In our blog last week, we looked at top tips for informing employees that their role is at risk of redundancy. Once employees have been informed of this, the employer will then commence the formal redundancy consultation process.
How a consultation process takes place will depend on certain factors, in particular how many jobs are at risk. If 20 or more jobs are at risk, there is a legal requirement for consultation to take place collectively, that is through representatives (or reps), such as trade union or other elected staff representatives. If fewer jobs are at risk, employers will consult on a one-to-one basis.
The number of jobs at risk will also affect timescales. If there are between 20 and 99 redundancies planned, the consultation must start at least 30 days before any dismissals take effect. For 100 or more redundancies, this becomes 45 days.
Regardless of how many jobs are at risk, the consultation process is an important opportunity for employees to understand what is being proposed. As such, employers will discuss with employees information such as:
- Why redundancies are being made (the business case);
- Which job or jobs are at risk;
- The plan for carrying out the redundancies, including timescales;
- How redundancy pay will be calculated.
Consultation is an opportunity for two-way communication, and so it is important that employees are given the opportunity to ask questions and make proposals, which may potentially mitigate the need for redundancies. Don’t forget, when you are undertaking a consultation process, no final decisions have yet been made, and being open to employee suggestions may benefit the business and save jobs.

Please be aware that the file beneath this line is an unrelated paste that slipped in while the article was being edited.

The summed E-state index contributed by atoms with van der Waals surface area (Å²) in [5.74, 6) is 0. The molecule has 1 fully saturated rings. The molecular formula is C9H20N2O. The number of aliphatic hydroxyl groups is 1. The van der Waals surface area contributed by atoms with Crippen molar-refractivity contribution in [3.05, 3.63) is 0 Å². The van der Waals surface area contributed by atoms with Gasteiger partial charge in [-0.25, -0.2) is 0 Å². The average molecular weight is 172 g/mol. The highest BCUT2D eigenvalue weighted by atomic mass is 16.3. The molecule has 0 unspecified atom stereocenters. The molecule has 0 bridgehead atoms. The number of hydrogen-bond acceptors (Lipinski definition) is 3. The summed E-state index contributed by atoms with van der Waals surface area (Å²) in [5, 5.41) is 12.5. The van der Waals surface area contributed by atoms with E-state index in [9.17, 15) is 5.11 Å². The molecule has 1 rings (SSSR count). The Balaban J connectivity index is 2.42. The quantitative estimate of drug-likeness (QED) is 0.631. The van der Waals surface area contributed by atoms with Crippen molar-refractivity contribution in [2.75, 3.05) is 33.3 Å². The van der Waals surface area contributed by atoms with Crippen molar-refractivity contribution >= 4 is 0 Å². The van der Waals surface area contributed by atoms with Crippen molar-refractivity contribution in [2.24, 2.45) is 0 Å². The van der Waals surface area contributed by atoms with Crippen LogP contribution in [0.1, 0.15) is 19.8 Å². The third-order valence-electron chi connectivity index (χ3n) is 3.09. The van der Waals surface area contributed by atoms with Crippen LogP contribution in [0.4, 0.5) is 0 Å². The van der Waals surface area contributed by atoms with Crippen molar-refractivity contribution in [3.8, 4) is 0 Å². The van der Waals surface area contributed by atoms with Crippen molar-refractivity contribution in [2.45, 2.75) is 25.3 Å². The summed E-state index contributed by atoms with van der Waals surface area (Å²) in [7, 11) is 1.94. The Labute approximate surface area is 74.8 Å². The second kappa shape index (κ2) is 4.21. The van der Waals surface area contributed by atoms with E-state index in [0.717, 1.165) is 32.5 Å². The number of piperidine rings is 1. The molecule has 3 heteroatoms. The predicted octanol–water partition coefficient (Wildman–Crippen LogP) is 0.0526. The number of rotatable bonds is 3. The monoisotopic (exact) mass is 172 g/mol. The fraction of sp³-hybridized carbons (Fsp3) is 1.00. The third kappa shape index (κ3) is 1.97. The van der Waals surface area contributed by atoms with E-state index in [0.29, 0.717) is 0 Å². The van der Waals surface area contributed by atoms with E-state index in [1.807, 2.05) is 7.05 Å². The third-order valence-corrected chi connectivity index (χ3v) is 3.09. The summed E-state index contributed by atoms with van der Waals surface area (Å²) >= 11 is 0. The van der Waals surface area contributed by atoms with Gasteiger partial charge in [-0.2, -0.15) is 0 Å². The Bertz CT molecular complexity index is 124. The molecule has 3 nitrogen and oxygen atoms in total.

During the consultation process it is also important to consider alternatives to redundancy such as other internal vacancies that may arise. If you are a larger organisation and do not have an intranet page (or similar) where all vacancies are advertised, it may be a good idea to create an internal vacancy list document that is updated and circulated to all at-risk employees each time a new vacancy is added. Employees with over two years’ service are also entitled to reasonable time off to look for alternative employment.
A question that comes up often at the moment is “Can I start a redundancy consultation process with employees who are still on furlough leave?”. Yes you can, as a consultation, meeting does not constitute them undertaking work that makes money for or provides services to the employer, but rather is discussing their employment.
Where it is proposed that some employees within a function will stay and others leave, the consultation process will also consider how employees will be selected for redundancy. Often this will be by using a selection criteria exercise. In next week’s blog, we will look at this topic in greater depth.
In the meanwhile, if you are an employer who is planning a redundancy consultation exercise and would like further guidance to ensure that you follow a fair and legally compliant process, please contact a member of the View HR team for an initial discussion.